Benefits of Mentoring in Optometry

How an optometry mentor can help new grad optometrists succeed

By Natalie Winzer, iHire
optometry mentor with her mentee in the background caring for a patient

You’ve graduated from optometry school, passed the boards, got your license, and are about to launch your optometry career. But even with all that education and preparation, there’s simply no replacement for the knowledge, confidence, and intuition gained from on-the-job experience.

Whether you’re joining an existing practice as an associate or planning to run your own, you’re likely feeling a bit overwhelmed. That’s where an optometry mentor comes in.

 

Benefits of Mentoring in Optometry

While you can’t speed up time and become a seasoned optometrist overnight, you can learn from those who have been in your shoes and built successful optometry careers. An optometry mentor is a great resource for advice on how to handle tough practice situations or solve a problem you’ve never encountered before. Plus, you’ll add one more person to your professional network (always a good thing).

Mentoring isn’t just about helping a new grad optometrist start their optometry career on the right track, either. Mentors themselves will reap benefits from these relationships as well, including improved teaching, training, and leadership skills, renewed enthusiasm for their practice, and a reputation in the optometry community as someone willing to give back.

Mentors are likely to learn something new from their mentees, too. Don’t be afraid to tell your mentor about the latest techniques and technologies you learned about in optometry school. Share your thoughts on exciting industry trends. Mentoring in optometry should be a two-way street.

 

new grad optometrist with his mentor and a pediatric patient

 

What to Look for in an Optometry Mentor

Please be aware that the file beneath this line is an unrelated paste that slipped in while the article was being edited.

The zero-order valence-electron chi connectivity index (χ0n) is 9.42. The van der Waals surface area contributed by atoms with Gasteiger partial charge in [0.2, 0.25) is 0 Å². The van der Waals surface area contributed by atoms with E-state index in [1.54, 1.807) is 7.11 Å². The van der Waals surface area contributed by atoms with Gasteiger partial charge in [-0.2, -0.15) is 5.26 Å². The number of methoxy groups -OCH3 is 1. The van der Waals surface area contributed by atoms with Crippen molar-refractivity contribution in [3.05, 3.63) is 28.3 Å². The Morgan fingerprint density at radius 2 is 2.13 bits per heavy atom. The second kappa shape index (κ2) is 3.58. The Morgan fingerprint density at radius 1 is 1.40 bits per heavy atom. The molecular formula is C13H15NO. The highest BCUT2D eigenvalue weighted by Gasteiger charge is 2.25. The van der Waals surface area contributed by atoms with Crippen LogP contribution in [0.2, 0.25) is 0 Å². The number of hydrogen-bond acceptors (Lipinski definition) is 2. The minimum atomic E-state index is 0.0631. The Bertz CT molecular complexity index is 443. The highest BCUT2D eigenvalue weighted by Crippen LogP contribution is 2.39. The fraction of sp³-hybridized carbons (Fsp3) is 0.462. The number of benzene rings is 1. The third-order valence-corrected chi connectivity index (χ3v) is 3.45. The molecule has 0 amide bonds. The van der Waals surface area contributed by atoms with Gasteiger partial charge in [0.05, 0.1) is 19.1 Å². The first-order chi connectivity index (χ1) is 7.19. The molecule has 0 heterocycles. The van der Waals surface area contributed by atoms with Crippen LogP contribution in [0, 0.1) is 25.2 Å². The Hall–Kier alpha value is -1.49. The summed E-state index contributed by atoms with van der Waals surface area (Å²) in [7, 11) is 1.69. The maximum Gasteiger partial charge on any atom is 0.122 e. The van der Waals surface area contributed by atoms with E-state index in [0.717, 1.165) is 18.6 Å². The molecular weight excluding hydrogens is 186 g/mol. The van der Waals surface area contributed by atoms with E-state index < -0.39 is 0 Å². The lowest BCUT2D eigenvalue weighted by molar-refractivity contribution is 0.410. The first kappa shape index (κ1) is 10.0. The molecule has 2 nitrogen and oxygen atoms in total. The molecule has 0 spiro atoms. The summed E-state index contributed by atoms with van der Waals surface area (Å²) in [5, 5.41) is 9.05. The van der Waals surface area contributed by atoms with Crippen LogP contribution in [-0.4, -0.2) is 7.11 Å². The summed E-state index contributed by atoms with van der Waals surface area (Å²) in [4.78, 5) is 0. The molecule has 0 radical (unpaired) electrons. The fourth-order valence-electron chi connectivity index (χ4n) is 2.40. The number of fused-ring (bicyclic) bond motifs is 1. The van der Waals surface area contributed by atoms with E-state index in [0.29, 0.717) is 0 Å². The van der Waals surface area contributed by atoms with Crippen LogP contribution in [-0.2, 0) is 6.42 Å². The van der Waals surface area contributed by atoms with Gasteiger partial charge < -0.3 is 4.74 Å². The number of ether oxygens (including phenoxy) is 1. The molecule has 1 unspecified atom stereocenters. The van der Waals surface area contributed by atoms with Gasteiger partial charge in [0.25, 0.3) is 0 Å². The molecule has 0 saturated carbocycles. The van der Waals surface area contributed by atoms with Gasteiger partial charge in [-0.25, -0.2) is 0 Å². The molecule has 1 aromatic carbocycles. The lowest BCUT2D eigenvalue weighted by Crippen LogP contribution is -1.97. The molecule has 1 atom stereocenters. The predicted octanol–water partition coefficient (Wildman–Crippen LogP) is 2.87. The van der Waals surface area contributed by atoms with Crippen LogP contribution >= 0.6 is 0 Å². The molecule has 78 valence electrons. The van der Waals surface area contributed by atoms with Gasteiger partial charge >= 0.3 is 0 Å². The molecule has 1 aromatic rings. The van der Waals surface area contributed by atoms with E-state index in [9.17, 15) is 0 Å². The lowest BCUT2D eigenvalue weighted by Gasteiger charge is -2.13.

On a very basic level, you and your mentor should “click.” A short phone call or in-person meeting should enable both of you to determine how well you might work together. Once you feel good about your compatibility, ask yourself whether or not your potential mentor:

  • Has a positive outlook on the optometry industry
  • Is willing to invest time and energy into the relationship
  • Exhibits patience and enthusiasm for helping others
  • Is clear and consistent in their communication
  • Practices in a specialized area or specific setting that aligns with your career interests
  • Comes recommended by your colleagues, school administrators, etc.

 

How to Be a Good Optometry Mentee

Willingness to learn from a seasoned optometrist is essential, of course, but to get the most out of your mentorship you should also be:

  • Receptive to constructive feedback
  • An excellent listener
  • Mindful of your weaknesses and unafraid to ask for help
  • Extremely respectful of your mentor’s time
  • Aware that you are ultimately responsible for your own professional growth

 

optometry mentees with a mentor in an optometry office

 

Keys to a Successful Optometry Mentor/Mentee Relationship

You and your mentor should follow these tips to make sure your relationship is mutually beneficial:

  • Set clear expectations and ensure you’re both on the same page in terms of the time commitment and what you hope to achieve (perhaps even put it in writing)
  • Stay focused on optometry-specific career development and try to avoid life coaching
  • Regularly evaluate your progress together and adjust your goals as necessary

 

 

Launching your career as a new grad optometrist is exciting, rewarding, and scary all at once. Find a mentor to get invaluable insights into your field, increase your chances of success, and form a bond that could last years.

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